Notes from a warming world

Temperature Gauge

Big Brother Is Watching

First they spied on the peace activists. Then they targeted the anti-death penalty organizations. Then they came for the climate justice groups.

missing image fileCourtesy Josh TulkinPlacards: Weapons of Mass Destruction?

During 2005 and 2006, undercover agents with the Maryland State Police used aliases to infiltrate meetings, rallies, and the e-mail lists of organizations seeking to end the war in Iraq, halt the death penalty, and promote a transition to a clean energy economy. At least 53 nonviolent activists had their names and personal information entered into state and federal databases that track suspected terrorists.

One of those people was Josh Tulkin, a coordinator for the Earth Island Institute-sponsored Energy Action Coalition and a field director of Power Vote. Tulkin’s crime? Helping to pass the Maryland Healthy Air Act, which is reducing emissions from the state’s coal-fired power plants.

In an e-mail to Andy Revkin, a New York Times reporter who has a blog called DotEarth, Tulkin elaborated on the reasons why he might be considered a threat to US national security: “I served as a youth delegate to the United Nations. I organized a coalition of faith leaders, students, nurses, doctors, and everyday citizens to clean up Maryland’s air and protect her shores from sea level rise and global warming. I have never been arrested. I have no police record.”

Tulkin’s supposed accomplice in this al-Qaeda-like sleeper cell was Mike Tidwell, founder of the Chesapeake Climate Action Coalition. He used similarly brilliant understatement to defend himself: “Since 2001, I have devoted my life entirely to the peaceful promotion of windmills and solar panels.… Apparently not everyone liked my work.”

The ACLU is representing Tulkin and others against the Maryland State Police’s unconstitutional surveillance of their activities.

Gore Should Be Worried

Perhaps former Vice President and Nobel Peace Prize Winner Al Gore should also be worried about finding himself on a terrorist watch list. After all, in September, Gore urged young people to engage in nonviolent protest to halt new coal plants.

During a speech at the Clinton Global Initiative, Gore said: “If you’re a young person looking at the future of this planet and looking at what is being done right now, and not done, I believe we have reached the stage where it is time for civil disobedience to prevent the construction of new coal plants that do not have carbon capture and sequestration.”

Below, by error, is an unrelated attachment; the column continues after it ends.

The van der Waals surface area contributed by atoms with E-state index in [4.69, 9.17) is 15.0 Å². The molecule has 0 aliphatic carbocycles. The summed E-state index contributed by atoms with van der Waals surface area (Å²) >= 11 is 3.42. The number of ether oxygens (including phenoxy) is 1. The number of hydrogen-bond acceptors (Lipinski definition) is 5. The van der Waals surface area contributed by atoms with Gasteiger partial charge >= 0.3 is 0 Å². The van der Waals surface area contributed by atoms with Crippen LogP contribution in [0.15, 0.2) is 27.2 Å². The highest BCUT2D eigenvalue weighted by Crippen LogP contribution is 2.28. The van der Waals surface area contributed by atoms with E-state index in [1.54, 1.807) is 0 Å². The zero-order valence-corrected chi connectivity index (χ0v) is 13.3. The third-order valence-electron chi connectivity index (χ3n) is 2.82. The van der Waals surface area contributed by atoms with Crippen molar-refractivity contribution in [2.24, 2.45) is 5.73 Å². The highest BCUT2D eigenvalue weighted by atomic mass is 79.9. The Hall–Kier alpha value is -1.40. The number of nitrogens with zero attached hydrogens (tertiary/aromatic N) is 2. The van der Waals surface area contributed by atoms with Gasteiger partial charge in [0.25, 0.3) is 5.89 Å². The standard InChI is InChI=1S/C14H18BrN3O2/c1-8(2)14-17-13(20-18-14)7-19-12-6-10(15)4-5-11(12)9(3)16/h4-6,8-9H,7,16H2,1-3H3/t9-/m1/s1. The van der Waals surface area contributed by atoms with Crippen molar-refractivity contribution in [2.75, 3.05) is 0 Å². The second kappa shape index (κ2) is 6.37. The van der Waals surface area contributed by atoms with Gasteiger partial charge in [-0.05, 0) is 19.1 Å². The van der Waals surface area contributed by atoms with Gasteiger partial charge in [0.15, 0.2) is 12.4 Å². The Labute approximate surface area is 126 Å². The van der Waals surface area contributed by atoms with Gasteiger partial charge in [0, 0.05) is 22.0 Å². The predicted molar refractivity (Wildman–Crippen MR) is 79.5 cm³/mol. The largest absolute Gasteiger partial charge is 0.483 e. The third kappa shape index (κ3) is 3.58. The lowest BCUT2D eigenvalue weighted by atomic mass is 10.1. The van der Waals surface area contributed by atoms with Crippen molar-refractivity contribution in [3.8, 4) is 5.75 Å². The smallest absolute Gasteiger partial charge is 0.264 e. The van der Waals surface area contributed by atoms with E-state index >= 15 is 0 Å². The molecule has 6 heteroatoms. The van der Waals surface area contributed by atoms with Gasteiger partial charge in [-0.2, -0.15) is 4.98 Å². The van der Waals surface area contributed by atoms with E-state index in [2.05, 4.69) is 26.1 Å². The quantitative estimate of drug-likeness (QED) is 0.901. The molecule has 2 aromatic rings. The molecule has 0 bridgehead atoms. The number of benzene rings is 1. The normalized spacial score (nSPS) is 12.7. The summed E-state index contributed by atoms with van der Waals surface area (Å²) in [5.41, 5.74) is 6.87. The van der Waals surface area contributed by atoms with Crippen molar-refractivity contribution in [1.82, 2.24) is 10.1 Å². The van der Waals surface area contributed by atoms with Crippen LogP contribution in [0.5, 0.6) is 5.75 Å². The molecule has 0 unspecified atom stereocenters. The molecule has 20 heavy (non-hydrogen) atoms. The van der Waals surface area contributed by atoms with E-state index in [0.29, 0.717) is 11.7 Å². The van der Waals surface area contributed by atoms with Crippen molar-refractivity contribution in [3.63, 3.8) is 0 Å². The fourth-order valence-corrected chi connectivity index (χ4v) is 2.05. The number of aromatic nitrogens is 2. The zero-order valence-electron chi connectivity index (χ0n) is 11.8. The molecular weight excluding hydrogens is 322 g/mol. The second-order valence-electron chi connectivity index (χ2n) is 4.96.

The audience – which included some of the world’s most influential business leaders, academics, elected officials, and environmentalists – greeted the call to action with loud applause. Hopefully the FBI can get a copy of all the attendees’ names.

Digital Emitter

Your new flat screen television or wafer-thin solar panels might appear the apotheosis of the gleaming, green economy, but these high-tech tools are – like that old, dirty coal plant – helping to roast the planet.

A gas used in the manufacture of liquid crystal flat-panel displays, microcircuits, and thin-film photovoltaic cells is 17,000 time more potent a greenhouse gas than carbon dioxide. It turns out that nitrogen triflouride, NF3, is much more prevalent than scientists believed – and the problem is worsening.

Most of the gas goes directly into the production process of high-tech gadgets. But about 16 percent escapes and is emitted into the atmosphere. A 2006 study estimated that there were fewer than 1,200 metric tons of NF3 released in the air that year. New research by the Scripps Institution of Oceanography shows that the actual amount was around 4,200 metric tons. The quantity of NF3 is growing by about 11 percent a year.

Addressing the issue will prove difficult, since the Kyoto Protocol, which was written before NF3 was perceived to be a threat, does not cover the gas. “From a climate perspective, there is a need to add NF3 to the suite of greenhouse gases … thus providing meaningful incentives for its wise use,” says Ray Weiss, a Scripps geophysicist who conducted the study.

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